Author Interview : Tony Halker @tonyhalker

Hello Readers! Today, I’m happy to welcome Tony Halker, author of Displaced, for an interview. Also check out the book details in this post. I hope you enjoy the post.

Book Details:

Displaced by Tony Halker
Publication Date:
February 10th 2019
Genre: Literary Historical Fiction

Synopsis:

In a landscape of pre-history, a time of ancestor worship, young Druid priests Owayne and Nial, are tasked to travel and learn all they can of rite and rule in a world of competing tribes, unsettling technologies and priest power.

Displaced people wander the lands, forced there by conflict and hunger, where they are used to create chaos. Fertility is revered, children have value for work, in marriage, for worship and sacrifice. 
Superstition, religion and ancestor beliefs have power for good and or evil, inflicting pain or kindness and sometimes both. 
Amongst the chaos pass our two priests, seeking to learn from and influence events. A mysterious helper, Bron is with them. It is unclear whether he aids them or is simply to watch and report their actions. They love, make friends, struggle and fight to alter fate; meeting decent peoples whose belief and actions conflict with their own. They have to reconcile friendships and very different values.

These modern issues and events are played out in a landscape of our pre-history, one that we can see and touch today. 
A tribal lord resists the march of progress, fighting for values that no longer resonate with his family or clan. Battles of mind, values and technologies occur. Those who prevail ultimately determine the telling of history.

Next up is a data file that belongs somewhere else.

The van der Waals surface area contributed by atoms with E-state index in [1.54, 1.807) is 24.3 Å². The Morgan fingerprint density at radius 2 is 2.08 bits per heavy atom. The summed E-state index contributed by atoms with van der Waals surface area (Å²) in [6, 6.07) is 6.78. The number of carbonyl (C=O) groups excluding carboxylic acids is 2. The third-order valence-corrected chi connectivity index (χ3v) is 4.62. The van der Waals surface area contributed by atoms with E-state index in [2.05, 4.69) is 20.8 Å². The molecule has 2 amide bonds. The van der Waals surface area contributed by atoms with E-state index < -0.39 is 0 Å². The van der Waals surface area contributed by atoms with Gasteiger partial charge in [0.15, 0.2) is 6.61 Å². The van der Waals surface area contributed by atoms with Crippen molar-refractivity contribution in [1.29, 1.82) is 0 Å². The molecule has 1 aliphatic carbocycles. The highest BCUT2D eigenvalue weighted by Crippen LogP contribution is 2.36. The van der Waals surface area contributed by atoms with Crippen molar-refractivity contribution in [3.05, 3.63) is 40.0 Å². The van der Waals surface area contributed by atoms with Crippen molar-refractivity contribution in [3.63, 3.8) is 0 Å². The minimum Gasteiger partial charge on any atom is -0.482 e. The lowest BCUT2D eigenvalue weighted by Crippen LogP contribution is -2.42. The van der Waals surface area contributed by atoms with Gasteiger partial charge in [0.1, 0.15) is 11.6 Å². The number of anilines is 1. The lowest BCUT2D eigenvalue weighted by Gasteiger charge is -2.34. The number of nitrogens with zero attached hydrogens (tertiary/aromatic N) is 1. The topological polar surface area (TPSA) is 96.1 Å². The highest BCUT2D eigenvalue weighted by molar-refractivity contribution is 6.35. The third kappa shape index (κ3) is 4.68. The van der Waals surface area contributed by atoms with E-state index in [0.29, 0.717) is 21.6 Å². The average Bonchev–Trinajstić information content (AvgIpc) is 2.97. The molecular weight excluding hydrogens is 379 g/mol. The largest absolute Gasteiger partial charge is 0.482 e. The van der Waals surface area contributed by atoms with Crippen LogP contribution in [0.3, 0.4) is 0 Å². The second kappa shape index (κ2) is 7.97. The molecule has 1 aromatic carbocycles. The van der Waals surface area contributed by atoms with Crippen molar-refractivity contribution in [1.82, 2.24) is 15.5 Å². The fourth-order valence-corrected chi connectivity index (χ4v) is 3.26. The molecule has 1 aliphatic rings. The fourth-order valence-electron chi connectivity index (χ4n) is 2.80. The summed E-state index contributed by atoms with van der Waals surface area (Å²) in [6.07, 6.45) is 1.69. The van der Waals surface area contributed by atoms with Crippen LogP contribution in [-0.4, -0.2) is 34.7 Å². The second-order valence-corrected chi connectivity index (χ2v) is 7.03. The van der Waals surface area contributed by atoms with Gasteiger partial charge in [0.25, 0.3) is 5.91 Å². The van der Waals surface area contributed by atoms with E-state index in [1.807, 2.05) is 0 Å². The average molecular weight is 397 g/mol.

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Tony Halker is an Indie author who has published two novels and collaborated in creating a book about deep space photography. His novels are literary fiction, concerned with modern themes, set in a landscape of our pre-history. He wants the emotion of landscape to form and influence the characters in his novels. Having worked as a geologist and in business management, he travelled extensively before making time to write. His second novel, “Displaced” was published in 2019. His first novel, “The Learn” was published by Clink Street in 2016.

1. What made you decide to become an author?

Writing found me. I realized about five years ago that I was periodically trying to write. I was creating chapters of novels that were formulating in my head. They were poorly thought out, but were going down on a keyboard and even being printed out. I kept them for a while to let them ferment or mature and then threw them away. It was re-reading and throwing some away that made me realize how much I enjoyed writing. I had a hope that I could do better and become a story teller who can engage readers while considering important issues for us all. Writing helps me rationalize my life and that of my family.